813 Matrix Amplifier


Since I now had two successful Matrix amps, I decided to do a high power version, using transformer coupling and reasonably high quality parts. (I settled on Lundahl transformers for the audio iron). This design would use a single 813 per channel. What I achieved was 66 watts per channel without overdissipating anything. The idle point chosen is 800 volts at 100mA (80 watts dissipation per tube). In a normal SE design, this would limit the maximum power to something lower than 40 watts, but in Matrix, additional power is available as has been previously shown.

I also started out with the same 6MB8 tubes for the driver, and ultimately changed to 6GX7. The 6GX7 provided slightly improved definition and low level "niceness". This will be discussed later.

I also modularized all the power supplies. Every supply in this amplifier is regulated.

Since the Lundahl output transformers have multiple secondary taps, the Matrix manipulation is actually simplified, and it is possible to ground the low side of both outputs (unlike the tapped transformer, where the + of one side is ground).

With an input transformer, the transformer can do the phase inversion, so the "odd" stage is not needed.


This is a complex amp, and there are several schematics for the overall amp. These are .PDF files. The schematics are linked in the table below:

813 Matrix Amp Schematics
813mat.pdf Main Amplifier schematic
813matng.pdf Negative and Filament Regulated Supplies - the negative 100v regulator is "master"
813mathv.pdf High Voltage regulators (plate and screen)
813matvu.pdf The amp has a pair of UM81 "magic eye" indicators. This is their schematic.
813matlv.pdf Low voltage regulators.
813matic.pdf Interconnection and Front Panel (LEDs) connection of all the pages
813matin.pdf Alternative "loudness compensation" input circuitry

The amplifier is built in 3 modules:

These can then be individually built and tested (except the + supplies require the -100 volt output) and then installed in the chassis. There are LED monitors of all the major voltages produced. Each LED is "bypassed" by a 5 volt zener diode so that nothing dastardly happens if the LED fails, and the individual modules can be tested without the front panel LEDs hooked up.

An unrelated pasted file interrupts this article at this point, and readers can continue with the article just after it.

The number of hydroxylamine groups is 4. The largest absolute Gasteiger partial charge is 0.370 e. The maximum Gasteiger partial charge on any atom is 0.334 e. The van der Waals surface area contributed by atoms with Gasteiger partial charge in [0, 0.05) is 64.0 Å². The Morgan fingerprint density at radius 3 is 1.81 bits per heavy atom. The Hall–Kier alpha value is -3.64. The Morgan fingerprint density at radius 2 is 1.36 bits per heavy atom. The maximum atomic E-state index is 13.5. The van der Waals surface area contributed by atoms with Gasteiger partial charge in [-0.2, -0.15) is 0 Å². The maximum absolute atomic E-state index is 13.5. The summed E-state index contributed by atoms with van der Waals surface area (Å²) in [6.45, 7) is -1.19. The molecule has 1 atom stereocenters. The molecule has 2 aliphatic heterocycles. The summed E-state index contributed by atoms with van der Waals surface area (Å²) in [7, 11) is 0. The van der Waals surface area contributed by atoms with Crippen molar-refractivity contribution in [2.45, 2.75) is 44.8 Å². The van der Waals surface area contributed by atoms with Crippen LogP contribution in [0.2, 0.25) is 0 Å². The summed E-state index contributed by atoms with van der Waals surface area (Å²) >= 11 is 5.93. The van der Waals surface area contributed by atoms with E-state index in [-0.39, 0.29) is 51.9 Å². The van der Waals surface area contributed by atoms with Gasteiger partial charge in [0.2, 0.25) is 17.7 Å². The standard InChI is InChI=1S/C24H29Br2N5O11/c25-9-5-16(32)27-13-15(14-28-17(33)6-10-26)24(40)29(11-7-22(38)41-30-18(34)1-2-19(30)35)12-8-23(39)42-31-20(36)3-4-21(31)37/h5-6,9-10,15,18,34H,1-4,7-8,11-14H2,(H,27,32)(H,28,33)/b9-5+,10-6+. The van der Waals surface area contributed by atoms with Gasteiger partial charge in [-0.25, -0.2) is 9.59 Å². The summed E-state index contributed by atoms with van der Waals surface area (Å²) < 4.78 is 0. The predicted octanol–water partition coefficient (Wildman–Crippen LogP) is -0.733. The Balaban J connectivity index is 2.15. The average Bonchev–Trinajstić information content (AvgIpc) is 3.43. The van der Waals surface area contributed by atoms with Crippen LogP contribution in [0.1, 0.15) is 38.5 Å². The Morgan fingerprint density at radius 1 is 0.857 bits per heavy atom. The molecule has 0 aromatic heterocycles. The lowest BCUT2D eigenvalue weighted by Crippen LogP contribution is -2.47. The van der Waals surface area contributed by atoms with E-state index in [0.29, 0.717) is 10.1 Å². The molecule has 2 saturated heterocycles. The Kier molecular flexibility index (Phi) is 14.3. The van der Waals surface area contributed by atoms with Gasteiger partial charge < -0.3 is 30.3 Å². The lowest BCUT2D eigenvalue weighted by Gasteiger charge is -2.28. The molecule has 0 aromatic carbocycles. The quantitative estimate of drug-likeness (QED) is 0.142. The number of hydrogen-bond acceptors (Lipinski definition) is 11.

The amp itself as built looks like this:

The front panel is a 19 inch "rack" panel 7 inches tall (4U). The sub-chassis on the left (with the 6080s and the light bulb) is the low and high voltage regulators. The aluminum sub-chassis in the middle is the negative regulators and filament supplies and the bias adjustments are obvious on the top. The chassis on the right with the 813s mounted horizontally is the amplifier module. The magic eye tubes are mounted to the front panel along with the LEDs, volume control and input connectors. (Yes, the amplifier is "on" in this picture. Note the UM81 softly glowing, the 8 LEDs, and the light bulb glowing as well as the tubes).

After having built it this way, I'd still recommend standing the 813s upright for heat dissipation purposes.

Circuit Description

The amplifier circuit is reasonably simple. Input transformer couples via level control to grid of the driver tube. Since Matrix requires one channel inverted, the input side of the right channel input transformer is connected opposite of the left channel, providing the inversion. The driver stage is cathode biased and not bypassed. This tends to increase the output impedance. Since the output stage has local feedback applied to the plate, this is desireable. The feedback summing node is the plate of the driver tube and driver transformer. The impedance of feedback summing node is generally low, which is what is desired for the transformer. The driver transformer is a Lundahl 1660-10. The driver stage operates at about 13 mA. 3 mA is provided by the feedback resistor, the remaining 10mA flows in the transformer. The screen grid of the driver stage is fed from regulated 150 volts, and the anode is at 200v (also regulated).

The filament of the output stage is driven from an isolated regulated DC supply. The connection to ground is through a 10 ohm resistor and that is used to set the bias. At 100mA quiescent, this is 1 volt. The stage is negative grid biased (about -60 volts). The screen grid is powered from a regulated 750 volts and the anode supply is powered from a regulated 800 volt supply. The output transformers are Lundahl 1620PP. Since the Matrix amp does not have uncancelled DC in either transformer, PP transformers can be used. As I mentioned, this circuit produces 66 watts (at about 5% distortion). With conventional SE transformers, this would be H E A V Y.

The parafeed choke is a Lundahl 1673-10H.